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U.S. Bars Entry for Haiti Refugees Found at Sea : Caribbean: Asylum-seekers to be sent to Panama, other nations under new policy. Navy dispatching 2,000 Marines.

July 06, 1994|DAVID LAUTER and ART PINE | TIMES STAFF WRITERS

WASHINGTON — The Clinton Administration slammed the door on Haitian refugees Tuesday, announcing that those picked up at sea no longer will be allowed into the United States under any circumstances but will be sent instead to camps in Panama and elsewhere in the Caribbean.

At the same time, in a stark warning to the Haitian military junta that the United States is moving more seriously toward an invasion if the ruling officials do not resign, the Navy announced the dispatch of a four-ship amphibious group--including 2,000 Marines--to the Caribbean.

An invasion is "not imminent," said William H. Gray III, President Clinton's special envoy to Haiti, adding that he defined "imminent" as "something that is going to happen in a few days."

Administration officials said Clinton will wait to see how the new rules on asylum-seekers work before making any decision on an invasion.

This new plan--a sharp departure from the previous U.S. approach--will allow Haitians to be considered for political asylum in the United States if they apply at the three U.S. consular stations in Haiti, Gray said. But "those who take to the boats will not have resettlement possibilities in the United States."

Clinton and his aides hope the new policy will shut off the massive stream of refugees leaving the island nation in small, often unseaworthy boats. Over 12,500 have been picked up at sea by American vessels in the last 12 days.

But refugee advocates criticized the new policy, saying Haitians who seek asylum at the consulates face reprisals from the military and its allies.

International treaties signed by the United States provide that those who can demonstrate a fear of persecution in their homelands are entitled to refuge. But no treaty guarantees that the refuge must be in the United States. Further, the Supreme Court has held that, unlike refugees who reach U.S. soil and claim asylum, those picked up on the high seas have no legal claim to remain in the United States until their plea is considered.

Administration officials were quick to assert that the new policy meets the legal and humanitarian requirements of sheltering refugees.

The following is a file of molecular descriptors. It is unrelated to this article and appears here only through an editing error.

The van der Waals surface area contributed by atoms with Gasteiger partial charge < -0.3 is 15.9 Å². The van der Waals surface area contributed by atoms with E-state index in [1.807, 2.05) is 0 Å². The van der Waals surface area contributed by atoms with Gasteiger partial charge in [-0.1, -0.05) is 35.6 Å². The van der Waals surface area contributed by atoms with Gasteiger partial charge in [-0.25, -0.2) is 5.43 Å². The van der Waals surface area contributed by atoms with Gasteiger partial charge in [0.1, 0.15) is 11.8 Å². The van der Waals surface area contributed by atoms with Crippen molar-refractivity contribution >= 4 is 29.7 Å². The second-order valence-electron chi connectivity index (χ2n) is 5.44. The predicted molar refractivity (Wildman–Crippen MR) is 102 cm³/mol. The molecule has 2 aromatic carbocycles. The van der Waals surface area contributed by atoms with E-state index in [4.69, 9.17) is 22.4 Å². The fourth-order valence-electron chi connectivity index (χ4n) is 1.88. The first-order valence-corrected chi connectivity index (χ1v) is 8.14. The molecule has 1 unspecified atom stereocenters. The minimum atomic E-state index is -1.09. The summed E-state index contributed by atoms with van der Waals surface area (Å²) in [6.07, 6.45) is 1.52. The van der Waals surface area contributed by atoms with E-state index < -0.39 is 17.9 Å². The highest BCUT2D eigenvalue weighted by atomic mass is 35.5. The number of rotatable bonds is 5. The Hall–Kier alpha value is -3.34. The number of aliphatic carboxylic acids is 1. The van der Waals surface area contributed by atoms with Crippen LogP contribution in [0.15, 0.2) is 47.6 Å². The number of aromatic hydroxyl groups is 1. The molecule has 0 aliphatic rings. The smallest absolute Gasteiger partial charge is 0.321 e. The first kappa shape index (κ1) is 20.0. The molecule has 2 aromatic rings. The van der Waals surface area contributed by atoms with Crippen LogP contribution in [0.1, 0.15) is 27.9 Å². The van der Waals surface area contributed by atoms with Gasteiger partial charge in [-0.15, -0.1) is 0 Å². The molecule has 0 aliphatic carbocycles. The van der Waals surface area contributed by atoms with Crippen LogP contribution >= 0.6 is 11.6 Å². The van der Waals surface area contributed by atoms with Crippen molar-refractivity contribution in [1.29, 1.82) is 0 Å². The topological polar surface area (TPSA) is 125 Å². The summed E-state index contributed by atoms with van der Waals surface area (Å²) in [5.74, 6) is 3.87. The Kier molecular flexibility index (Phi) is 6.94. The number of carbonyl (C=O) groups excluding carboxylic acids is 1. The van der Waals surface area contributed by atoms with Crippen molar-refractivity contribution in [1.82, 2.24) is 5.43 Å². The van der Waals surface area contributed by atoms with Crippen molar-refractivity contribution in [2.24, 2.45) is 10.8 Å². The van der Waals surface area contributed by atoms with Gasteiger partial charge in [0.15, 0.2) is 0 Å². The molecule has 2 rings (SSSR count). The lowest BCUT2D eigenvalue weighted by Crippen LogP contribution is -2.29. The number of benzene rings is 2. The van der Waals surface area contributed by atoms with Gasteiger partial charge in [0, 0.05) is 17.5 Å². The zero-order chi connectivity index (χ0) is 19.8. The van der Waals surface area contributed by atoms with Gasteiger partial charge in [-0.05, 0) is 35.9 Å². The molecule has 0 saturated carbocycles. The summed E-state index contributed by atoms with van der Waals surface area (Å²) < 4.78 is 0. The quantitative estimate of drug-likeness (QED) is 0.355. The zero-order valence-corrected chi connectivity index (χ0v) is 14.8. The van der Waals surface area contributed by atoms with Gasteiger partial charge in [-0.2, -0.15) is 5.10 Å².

"Boat people will continue to be rescued at sea by the United States Coast Guard and the United States Navy," Gray told reporters at the White House. "Those boat people who are in need of protection will be given the opportunity to obtain it in safe-haven camps."

The crisis caused by refugees fleeing Haiti "is not a problem of the United States alone," he said. "It is a hemispheric problem."

Tuesday's announcement marked the latest twist in a shifting policy under which two Administrations have tried to cope with the flow of refugees from Haiti. Until May, 1992, the U.S. government picked up Haitians at sea and took them to Florida, where they could make asylum claims.

But faced with an outpouring of refugees, the George Bush Administration declared that all Haitians would be forcibly returned to their country, regardless of their status.

Clinton criticized that policy in his campaign but adopted it anyway and followed it until a few weeks ago, when he declared the government would begin giving Haitians hearings aboard the hospital ship Comfort, moored off Jamaica.

Since then, the number of Haitians plucked from small, often leaky boats by the Coast Guard and the Navy has escalated wildly, reaching 3,247 on Monday alone, the Navy and Coast Guard reported. A total of 2,602 more were rescued Tuesday, Coast Guard officials said. Almost 200 more Haitians are known to have died at sea, including about 150 believed to have died when a boat capsized off the island's west coast Monday.

Of Haitians picked up in the last several weeks, 1,705 had been interviewed as of early Tuesday morning; 515 of those were judged to have valid asylum claims. None have yet reached the United States. Of the 1,190 whose claims have been denied, 842 already have been sent back to Haiti.

Those Haitians whose asylum claims have been approved will remain eligible to enter the United States, officials said.

But under the new policy, thousands not yet interviewed, including about 4,900 now camped at the U.S. naval base at Guantanamo Bay, Cuba, as well as any new refugees who flee the island nation, will be sent to camps in Panama or the island nations of Dominica and Antigua. Although they may seek asylum in those spots, they will not be granted permission to enter the United States.

Haitians leaving for purely economic reasons still will be returned to Haiti. But the percentage who are returned probably will drop under the new policy, officials said.

Panama, Dominica and Antigua have agreed to take 20,000 to 30,000 refugees for up to six months, officials said--the first time since the overthrow of Haitian President Jean-Bertrand Aristide almost three years ago that the United States has persuaded other nations to take large numbers of Haitians. The Bush Administration tried unsuccessfully to negotiate a similar agreement in 1992.

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